Celebrating the Eternal Teachings of Guru Nanak Dev Ji

By Swami Chaitanya Keerti

My connection with Guru Nanak Dev Ji goes back to my childhood. I was born in a Hindu family, and when I was a 6-7-year-old boy, I used to see my father going to a nearby Gurudwara in Panipat. My father had a very strange job. The high priest of the Gurudwara, who was a very saintly man, known as Guruji,  had given him a strange job for the morning and the evening. Every day,  he was to go and fetch chapatis collecting from the various houses of the faithful people. He would bring the basketful of chapatis and out of which he was given 4-5 chapatis, which I and my father shared during our lunch. Once in while I would accompany my father to deliver basketful of chapatis to the house of this Guruji, and often I would see him sitting in meditation. I could see that his face was radiant with love and compassion when he was sitting in meditation. This left an indelible impression on my psyche.  Happy Ho organizes best Meditation and Tarot classes in Noida and Delhi NCR area in India.

Afterward, I started going to some Gurudwaras, where I enjoyed listening to sabads and kirtans, and many times during the school exams days and the loud sound coming from Gurudwaras too early in the morning, I used to get very irritated, as it disturbed my studies–I was seriously into my studies. The more I got involved in my studies, the more I drifted away from the spiritual atmosphere. It was only in the year 1975 when I heard Osho’s discourses Ek Onkar Satnam, on Japuji of Guru Nanak Dev Ji, I understood the essential teaching of the Guru. Certainly, it requires another enlightened Sadguru like interpret the previous enlightened Sadgurus. The priestly talks are phony and business-like, but an enlightened person stands at the same height to describe the sunlit peaks of consciousness where enlighted people–such as Gautama the Buddha, Mahavira, Mystic Kabir, Meera, Gorakh, Nanak, Farid, and Osho reside.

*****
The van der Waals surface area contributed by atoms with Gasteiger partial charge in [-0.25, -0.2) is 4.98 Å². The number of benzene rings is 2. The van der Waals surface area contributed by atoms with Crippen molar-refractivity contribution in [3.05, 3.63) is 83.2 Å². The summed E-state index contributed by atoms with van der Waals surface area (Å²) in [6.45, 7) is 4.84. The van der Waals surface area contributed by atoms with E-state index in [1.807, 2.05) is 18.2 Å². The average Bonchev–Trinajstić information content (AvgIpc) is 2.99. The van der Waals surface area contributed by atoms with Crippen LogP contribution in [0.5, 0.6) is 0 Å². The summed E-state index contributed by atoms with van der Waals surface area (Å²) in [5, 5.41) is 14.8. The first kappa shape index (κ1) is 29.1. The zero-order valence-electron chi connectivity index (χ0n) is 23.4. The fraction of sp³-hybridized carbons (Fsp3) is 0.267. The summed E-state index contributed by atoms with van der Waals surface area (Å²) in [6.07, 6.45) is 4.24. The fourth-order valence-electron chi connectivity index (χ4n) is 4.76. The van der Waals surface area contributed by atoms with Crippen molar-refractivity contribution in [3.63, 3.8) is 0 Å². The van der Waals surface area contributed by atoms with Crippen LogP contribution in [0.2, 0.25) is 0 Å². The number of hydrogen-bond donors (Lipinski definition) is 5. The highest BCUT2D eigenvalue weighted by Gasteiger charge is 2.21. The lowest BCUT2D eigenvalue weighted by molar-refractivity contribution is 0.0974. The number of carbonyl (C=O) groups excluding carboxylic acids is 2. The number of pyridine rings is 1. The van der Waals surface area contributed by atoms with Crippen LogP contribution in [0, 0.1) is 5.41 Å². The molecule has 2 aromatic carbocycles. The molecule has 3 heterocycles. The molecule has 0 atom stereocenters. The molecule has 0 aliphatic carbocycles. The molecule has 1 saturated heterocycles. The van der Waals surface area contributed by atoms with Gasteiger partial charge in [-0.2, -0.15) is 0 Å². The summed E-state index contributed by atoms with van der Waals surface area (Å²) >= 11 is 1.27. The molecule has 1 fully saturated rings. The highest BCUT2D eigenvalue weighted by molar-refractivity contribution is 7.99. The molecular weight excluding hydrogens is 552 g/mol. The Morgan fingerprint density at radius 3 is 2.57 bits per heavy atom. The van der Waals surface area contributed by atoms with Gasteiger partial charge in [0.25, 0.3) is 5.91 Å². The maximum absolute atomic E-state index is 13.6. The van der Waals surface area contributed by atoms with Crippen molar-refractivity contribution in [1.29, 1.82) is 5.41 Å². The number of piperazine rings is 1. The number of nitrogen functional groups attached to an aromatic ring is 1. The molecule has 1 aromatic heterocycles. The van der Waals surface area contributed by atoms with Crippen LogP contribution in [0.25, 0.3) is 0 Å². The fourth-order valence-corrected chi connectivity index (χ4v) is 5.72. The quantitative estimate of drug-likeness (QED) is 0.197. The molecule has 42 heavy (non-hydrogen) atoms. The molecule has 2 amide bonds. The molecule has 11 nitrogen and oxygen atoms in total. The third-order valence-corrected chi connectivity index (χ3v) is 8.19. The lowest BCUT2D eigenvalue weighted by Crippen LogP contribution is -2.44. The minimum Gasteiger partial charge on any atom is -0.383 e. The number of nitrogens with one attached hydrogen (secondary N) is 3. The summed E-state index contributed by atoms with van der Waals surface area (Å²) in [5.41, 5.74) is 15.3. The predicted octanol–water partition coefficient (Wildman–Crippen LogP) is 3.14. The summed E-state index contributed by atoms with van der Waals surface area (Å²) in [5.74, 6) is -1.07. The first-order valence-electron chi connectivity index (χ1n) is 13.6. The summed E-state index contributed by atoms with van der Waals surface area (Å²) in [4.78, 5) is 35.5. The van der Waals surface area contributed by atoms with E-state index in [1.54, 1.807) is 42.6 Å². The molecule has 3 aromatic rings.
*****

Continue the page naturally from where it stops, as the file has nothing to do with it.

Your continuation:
Talking about Osho’s discourses on Japuji of Guru Nanak Dev, the eminent journalist and the author Khushwant Singh wrote: “OSHO is one of the greatest souls born in this country. “The Japuji was Nanak’s first proclamations after the union with the beloved. The Japuji are the very first words uttered by him after self – realization. Therefore they hold a very special place in the sayings of Nanak. They are the latest news brought back from the kingdom of heaven.” 

For over 35 years, Osho spoke to international audiences of seekers, addressing their essential questions and concerns. The international press calls him “A 21st Century Prophet” and “an oracle of modern times.”  Spoken with authority, clarity, sharpness, and humor, his insights address both the timeless and timely concerns that tend to escape our notice in the clamor and overload of daily life.

“Osho’s discourses on Nanak’s songs made me aware of many things which previously were not clear to me. I started listening every morning to his discourses in which he has explained the teachings of the Upanishads, Vedas and Sufi mystics. It confirmed my belief that Osho is one of the greatest souls born in this country…These discourses are not just for Sikhs but are useful for all those who want to move on the path of devotion.” Khushwant Singh.

There is a well-known story in the life Guru Nanak Dev, Osho mentions it in his own unique way–the story of the Guru going to Kaaba. Osho says: There was no need for Nanak to go to the Kaaba – he was not a Mohammedan. But he never considered himself as Hindu or confined to any religion. Millions of people go to the Kaaba, and Nanak thought it would be a good place to go, to see and meet millions of people. He went to the Kaaba. It was a long journey, and when they reached, it was getting dark, the sun had set, and they were so tired that he told his companion, Mardana…. That was a beautiful combination.